“Funny girls” or Bust?

Looking for something new, I bought a magazine I’d never seen before while at Borders. Sarah Silverman was on the cover. Behind the comedian’s head in bold, red type: Bust. I can imagine the confusion that would cloud the horny brain of a guy who doesn’t know what Bust magazine is when he runs across it on the newsstand. It  wasn’t another raunchy men’s magazine. Its covergirl wasn’t some barely dressed sex kitten; her fake breasts weren’t the focal point on the page. And she wasn’t wearing some racy laced get-up, falsely suggesting to men that all women wear sexy lingerie beneath their t-shirts and jeans.

Instead, Bust is the epitome of the feminist magazine. Its tagline: “For women with something to get off their chests.” Witty, empowering, and ballsy, I fell in love with the magazine before reading a single page.

When I finally did, I found exactly what I thought I would. Its October/November issue offers a feminist twist on everything from food to travel to pop culture. Oh, and a letter from the editor, Debbie Stoller, slamming Christopher Hitchens’ Vanity Fair essay titled “Why Women Aren’t Funny.” Besides calling Hitchens “a douche,” Stoller’s other reaction to his essay was quite suitable: devoting an entire issue to proving him wrong. Or so she said by the coverline “funny girls.”

In the cover story, Jenna Wortham profiles Silverman, the controversial comedian best known for her Comedy Central show and her racial-inspired jokes; Silverman is as good at irritating as she is amusing. Wortham successfully depicts Silverman, the person, quite humbly, with anecdotes such as Silverman’s awkward, self-conscious realization that she was staring at herself in a mirror rather than engaging the reporter, and her shameless apology thereafter. The piece was well-written, and photos of Silverman, a bar of soap in her mouth, were placed perfectly within the story. I liked the article, yet I couldn’t help but think—how did this writer prove to me that Silverman is a funny girl, and not just that she uses touchy subjects like rape and racism as the subject for her acts?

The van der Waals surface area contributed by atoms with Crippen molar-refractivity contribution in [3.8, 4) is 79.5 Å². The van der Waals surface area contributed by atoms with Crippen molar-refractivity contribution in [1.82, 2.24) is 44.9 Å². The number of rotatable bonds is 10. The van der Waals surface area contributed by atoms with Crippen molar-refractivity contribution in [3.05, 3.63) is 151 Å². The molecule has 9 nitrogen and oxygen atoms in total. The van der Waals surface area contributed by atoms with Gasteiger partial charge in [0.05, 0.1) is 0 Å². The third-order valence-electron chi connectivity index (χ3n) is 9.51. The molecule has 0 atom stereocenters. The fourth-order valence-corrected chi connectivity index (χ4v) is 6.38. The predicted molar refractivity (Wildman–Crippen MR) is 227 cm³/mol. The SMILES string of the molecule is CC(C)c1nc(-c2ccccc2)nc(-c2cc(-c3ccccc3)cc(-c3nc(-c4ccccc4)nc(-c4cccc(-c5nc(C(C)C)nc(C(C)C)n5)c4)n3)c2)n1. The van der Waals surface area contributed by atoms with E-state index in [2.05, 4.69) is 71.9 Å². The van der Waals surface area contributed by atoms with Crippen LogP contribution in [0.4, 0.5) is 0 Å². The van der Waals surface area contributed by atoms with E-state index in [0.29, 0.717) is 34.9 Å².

Even Stoller’s own feature, a question and answer piece with comedian Margaret Cho, lacked that clever, comedic edge I hoped, and was informed by Stoller’s letter and coverline, this issue would deliver. Rather than provoking Cho’s hilarity, Stoller’s questions were deep and personal. It seemed as if she were a therapist and Cho, her client. Stoller asked about Cho’s decision to keep her husband out of the public eye, her battle with her own body image, and her hard-to-define sexuality. Sure, Cho uses these experiences as material for her comedy, but in this article, there was nothing funny about her at all.

I’m still willing—even eager—to get “busted” again. I like this magazine for showing that real women with real, working brains have a magazine that takes them seriously. Do I fault Bust for an unfunny “funny girl” issue? Yes, a little. But Bust would want me to call it as I see it. I am, after all, a girl with something to get off her chest.

 

-Krista Scarlett

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